Between August 1999 and April 2005 the Beijing airport had gone from a drab, concrete floored dungeon to what you see here.  Next door to the Starbucks is a KFC and many other shops.  It is actually a shopping mall with an airport attached.

The morning after we arrived in Beijing we boarded a plane for our 2 hour flight to Deng Feng Provence where the Shaolin Temple is located.  This is a Chinese logging truck we passed on our bus trip from the airport in Deng Feng to the temple.

Roto-tiller taxi.  These things were everywhere.
Statue at entrance to Shaolin Temple compound.
What looked to be golf carts on steroids raced us through the compound to the old temple location.

Mr. Wang,our guide, could speak English very well and was very helpful to all of us with things such as writing our names in Chinese for the people who made chops for us and our students back home.

As we rode through the compound we saw thousands of students in their brightly colored uniforms training in Kung Fu.

These students train everyday as well as study their ordinary school work.
They also train in acrobatics as a part of their Kung Fu training.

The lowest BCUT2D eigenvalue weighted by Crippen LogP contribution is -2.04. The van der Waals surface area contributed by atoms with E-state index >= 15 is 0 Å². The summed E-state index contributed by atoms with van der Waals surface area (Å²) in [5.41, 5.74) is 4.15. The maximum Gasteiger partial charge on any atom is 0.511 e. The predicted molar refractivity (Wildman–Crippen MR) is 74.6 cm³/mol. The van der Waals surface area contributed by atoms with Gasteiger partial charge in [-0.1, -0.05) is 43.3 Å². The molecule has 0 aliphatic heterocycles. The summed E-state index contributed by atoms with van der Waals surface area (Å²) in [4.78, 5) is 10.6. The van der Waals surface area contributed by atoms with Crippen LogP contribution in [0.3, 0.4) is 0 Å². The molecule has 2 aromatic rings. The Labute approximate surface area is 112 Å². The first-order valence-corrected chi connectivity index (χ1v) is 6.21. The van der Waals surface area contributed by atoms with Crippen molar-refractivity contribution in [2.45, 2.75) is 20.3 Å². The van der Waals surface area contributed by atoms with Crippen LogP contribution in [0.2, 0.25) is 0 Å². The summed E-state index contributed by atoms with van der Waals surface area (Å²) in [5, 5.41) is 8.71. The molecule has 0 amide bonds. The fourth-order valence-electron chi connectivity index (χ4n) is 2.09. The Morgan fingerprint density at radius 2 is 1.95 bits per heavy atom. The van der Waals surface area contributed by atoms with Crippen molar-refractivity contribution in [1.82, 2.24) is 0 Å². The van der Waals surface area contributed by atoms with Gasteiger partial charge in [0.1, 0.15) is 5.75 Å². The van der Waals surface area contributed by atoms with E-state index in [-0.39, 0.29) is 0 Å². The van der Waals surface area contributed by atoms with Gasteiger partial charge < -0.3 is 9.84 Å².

This is the old Shaolin Temple building. Here we received certificates stating that we had visited the temple.  The stone floors in areas where the monks have trained for centuries had worn depressions where they practiced their art.

The temple compound was vast with many old buildings.
This is a 1,000 year old Gingko tree located in the courtyard to the old temple.

After we visited the temple grounds we returned to Deng Feng to eat lunch at a very interesting restaurant.  There was a gift shop inside that was actually 3 times the size of the eating area.  They sold jade carvings and jewelry.  I bought some as a love offering for my wife for letting me come on this trip.

After lunch Mr. Wang took us to a sword factory.  It was very interesting to actually watch "real" swords being made.

Do Ju Nim Kimm inspecting the materials that went into the swords.

Putting an edge on a sword
The craftsman uses a board on which the blade is placed in order to make the work easier.

Placing their dragon logo on the blade of the sword.  Mr. Wang helped us get our names engraved in Chinese on the blades of swords we bought.

I bought 5 swords.  One for my son, Robert who trains. One for my son-in-law, one for each of my grandsons and one for myself.  I had our names in Chinese engraved on each of the identical swords.  These will become heirlooms in our family for future generations to see and talk about.

The swords were not easy to get back into the states.  However they did come in wooden boxes that I taped together and checked as baggage on my flight home.  They all came through in great shape.